[6] Test data may be susceptible to classification into categories with respect to which valid judgments concerning trade secret status could be made in the light of the relevant factors without line by line examination.

Moreover, it is not clear to the Court that a distinction may not be drawn in their administration between Section 3(c) (1) (D) and Section 3(c) (2). Test data may be entitled to trade secret protection when first submitted, yet may at a later time, when considered in support of another application, no longer warrant the same degree of protection as a result of developments in the state of the art. Moreover, Section 3(c) (2) may be satisfied by publication of summaries which would omit sensitive data.

[7] Defendant refers to a statement of the National Agriculture Chemicals Association (NACA) incorporated in this report as confirming that Section 3(c) (2) as adopted by the House and endorsed by the Senate Agriculture Committee would require "that all data in support of an application which has been granted be made available for public inspection, except for certain limited exceptions." (Id. 19; Def. Memo., p. 13.) Defendant has overlooked the explanatory statement which appears near the beginning of the NACA statement:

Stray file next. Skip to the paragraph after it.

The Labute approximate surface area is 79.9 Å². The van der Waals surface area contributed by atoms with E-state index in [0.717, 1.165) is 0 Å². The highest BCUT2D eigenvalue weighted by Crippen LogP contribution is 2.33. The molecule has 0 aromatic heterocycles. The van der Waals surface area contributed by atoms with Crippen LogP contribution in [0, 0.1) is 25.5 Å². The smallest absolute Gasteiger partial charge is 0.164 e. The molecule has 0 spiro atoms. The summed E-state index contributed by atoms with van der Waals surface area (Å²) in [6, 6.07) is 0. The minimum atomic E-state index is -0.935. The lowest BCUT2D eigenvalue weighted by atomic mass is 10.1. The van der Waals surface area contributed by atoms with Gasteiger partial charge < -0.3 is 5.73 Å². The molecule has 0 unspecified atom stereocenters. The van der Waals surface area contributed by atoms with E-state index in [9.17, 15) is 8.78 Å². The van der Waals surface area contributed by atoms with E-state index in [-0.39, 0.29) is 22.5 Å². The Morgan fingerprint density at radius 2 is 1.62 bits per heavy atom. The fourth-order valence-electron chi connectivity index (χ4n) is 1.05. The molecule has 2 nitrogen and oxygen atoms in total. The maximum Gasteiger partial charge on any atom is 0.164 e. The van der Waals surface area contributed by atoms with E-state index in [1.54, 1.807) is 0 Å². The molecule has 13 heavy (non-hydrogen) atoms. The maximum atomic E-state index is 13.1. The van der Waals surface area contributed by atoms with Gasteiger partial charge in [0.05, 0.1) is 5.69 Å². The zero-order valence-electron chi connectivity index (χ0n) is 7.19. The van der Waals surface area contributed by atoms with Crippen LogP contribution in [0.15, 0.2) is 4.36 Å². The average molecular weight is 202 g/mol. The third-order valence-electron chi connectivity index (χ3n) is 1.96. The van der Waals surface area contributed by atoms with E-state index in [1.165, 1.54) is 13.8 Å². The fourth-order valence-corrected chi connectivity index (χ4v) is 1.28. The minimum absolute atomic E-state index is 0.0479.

"What these related provisions [Secs. 3(c) (1) (D) and 3(c) (2)] would do and would not do may be stated concisely:

"1. They would make available for public inspection data submitted by an applicant for registration (except data which the Administrator considers to constitute a trade secret.)" (Emphasis added.)

This site is protected by reCAPTCHA and the Google Privacy Policy and Terms of Service apply.